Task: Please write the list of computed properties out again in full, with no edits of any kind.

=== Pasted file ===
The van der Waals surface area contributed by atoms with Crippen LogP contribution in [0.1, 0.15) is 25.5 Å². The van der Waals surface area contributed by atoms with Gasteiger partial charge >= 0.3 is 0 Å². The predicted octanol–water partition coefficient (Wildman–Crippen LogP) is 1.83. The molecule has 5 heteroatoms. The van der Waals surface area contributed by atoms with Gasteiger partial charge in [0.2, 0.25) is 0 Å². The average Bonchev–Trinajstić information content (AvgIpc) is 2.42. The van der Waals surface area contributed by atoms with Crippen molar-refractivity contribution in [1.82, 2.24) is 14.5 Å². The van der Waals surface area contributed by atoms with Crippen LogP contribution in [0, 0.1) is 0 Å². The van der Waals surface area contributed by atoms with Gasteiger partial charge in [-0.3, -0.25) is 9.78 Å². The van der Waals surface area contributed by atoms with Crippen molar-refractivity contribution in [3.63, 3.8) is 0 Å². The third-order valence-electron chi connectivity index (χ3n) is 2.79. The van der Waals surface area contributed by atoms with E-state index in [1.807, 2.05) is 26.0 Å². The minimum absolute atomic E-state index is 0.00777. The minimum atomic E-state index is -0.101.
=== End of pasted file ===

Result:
The van der Waals surface area contributed by atoms with Crippen LogP contribution in [0.1, 0.15) is 25.5 Å². The van der Waals surface area contributed by atoms with Gasteiger partial charge >= 0.3 is 0 Å². The predicted octanol–water partition coefficient (Wildman–Crippen LogP) is 1.83. The molecule has 5 heteroatoms. The van der Waals surface area contributed by atoms with Gasteiger partial charge in [0.2, 0.25) is 0 Å². The average Bonchev–Trinajstić information content (AvgIpc) is 2.42. The van der Waals surface area contributed by atoms with Crippen molar-refractivity contribution in [1.82, 2.24) is 14.5 Å². The van der Waals surface area contributed by atoms with Crippen LogP contribution in [0, 0.1) is 0 Å². The van der Waals surface area contributed by atoms with Gasteiger partial charge in [-0.3, -0.25) is 9.78 Å². The van der Waals surface area contributed by atoms with Crippen molar-refractivity contribution in [3.63, 3.8) is 0 Å². The third-order valence-electron chi connectivity index (χ3n) is 2.79. The van der Waals surface area contributed by atoms with E-state index in [1.807, 2.05) is 26.0 Å². The minimum absolute atomic E-state index is 0.00777. The minimum atomic E-state index is -0.101.